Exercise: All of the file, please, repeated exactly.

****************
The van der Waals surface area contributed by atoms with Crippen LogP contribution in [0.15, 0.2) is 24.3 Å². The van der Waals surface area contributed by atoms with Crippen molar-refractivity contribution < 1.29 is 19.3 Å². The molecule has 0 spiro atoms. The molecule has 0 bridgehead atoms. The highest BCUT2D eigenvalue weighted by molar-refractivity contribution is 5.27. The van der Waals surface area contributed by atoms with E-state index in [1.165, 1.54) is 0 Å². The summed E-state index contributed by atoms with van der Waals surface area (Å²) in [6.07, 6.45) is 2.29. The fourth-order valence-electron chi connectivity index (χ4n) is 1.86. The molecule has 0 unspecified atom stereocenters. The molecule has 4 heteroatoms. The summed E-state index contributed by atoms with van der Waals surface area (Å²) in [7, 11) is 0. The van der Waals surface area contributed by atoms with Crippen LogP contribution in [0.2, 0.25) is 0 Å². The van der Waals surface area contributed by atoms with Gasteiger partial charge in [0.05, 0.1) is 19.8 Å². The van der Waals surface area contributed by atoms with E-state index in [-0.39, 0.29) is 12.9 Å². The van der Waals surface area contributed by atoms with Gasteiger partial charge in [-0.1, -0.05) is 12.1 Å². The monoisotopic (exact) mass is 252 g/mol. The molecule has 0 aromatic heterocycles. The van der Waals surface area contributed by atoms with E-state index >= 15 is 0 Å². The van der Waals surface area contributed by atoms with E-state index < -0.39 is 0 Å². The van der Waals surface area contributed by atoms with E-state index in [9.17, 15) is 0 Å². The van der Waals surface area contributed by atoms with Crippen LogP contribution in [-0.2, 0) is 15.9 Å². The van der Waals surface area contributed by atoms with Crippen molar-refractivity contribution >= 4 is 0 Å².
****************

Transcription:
The van der Waals surface area contributed by atoms with Crippen LogP contribution in [0.15, 0.2) is 24.3 Å². The van der Waals surface area contributed by atoms with Crippen molar-refractivity contribution < 1.29 is 19.3 Å². The molecule has 0 spiro atoms. The molecule has 0 bridgehead atoms. The highest BCUT2D eigenvalue weighted by molar-refractivity contribution is 5.27. The van der Waals surface area contributed by atoms with E-state index in [1.165, 1.54) is 0 Å². The summed E-state index contributed by atoms with van der Waals surface area (Å²) in [6.07, 6.45) is 2.29. The fourth-order valence-electron chi connectivity index (χ4n) is 1.86. The molecule has 0 unspecified atom stereocenters. The molecule has 4 heteroatoms. The summed E-state index contributed by atoms with van der Waals surface area (Å²) in [7, 11) is 0. The van der Waals surface area contributed by atoms with Crippen LogP contribution in [0.2, 0.25) is 0 Å². The van der Waals surface area contributed by atoms with Gasteiger partial charge in [0.05, 0.1) is 19.8 Å². The van der Waals surface area contributed by atoms with E-state index in [-0.39, 0.29) is 12.9 Å². The van der Waals surface area contributed by atoms with Gasteiger partial charge in [-0.1, -0.05) is 12.1 Å². The monoisotopic (exact) mass is 252 g/mol. The molecule has 0 aromatic heterocycles. The van der Waals surface area contributed by atoms with E-state index >= 15 is 0 Å². The van der Waals surface area contributed by atoms with E-state index < -0.39 is 0 Å². The van der Waals surface area contributed by atoms with E-state index in [9.17, 15) is 0 Å². The van der Waals surface area contributed by atoms with Crippen LogP contribution in [-0.2, 0) is 15.9 Å². The van der Waals surface area contributed by atoms with Crippen molar-refractivity contribution >= 4 is 0 Å².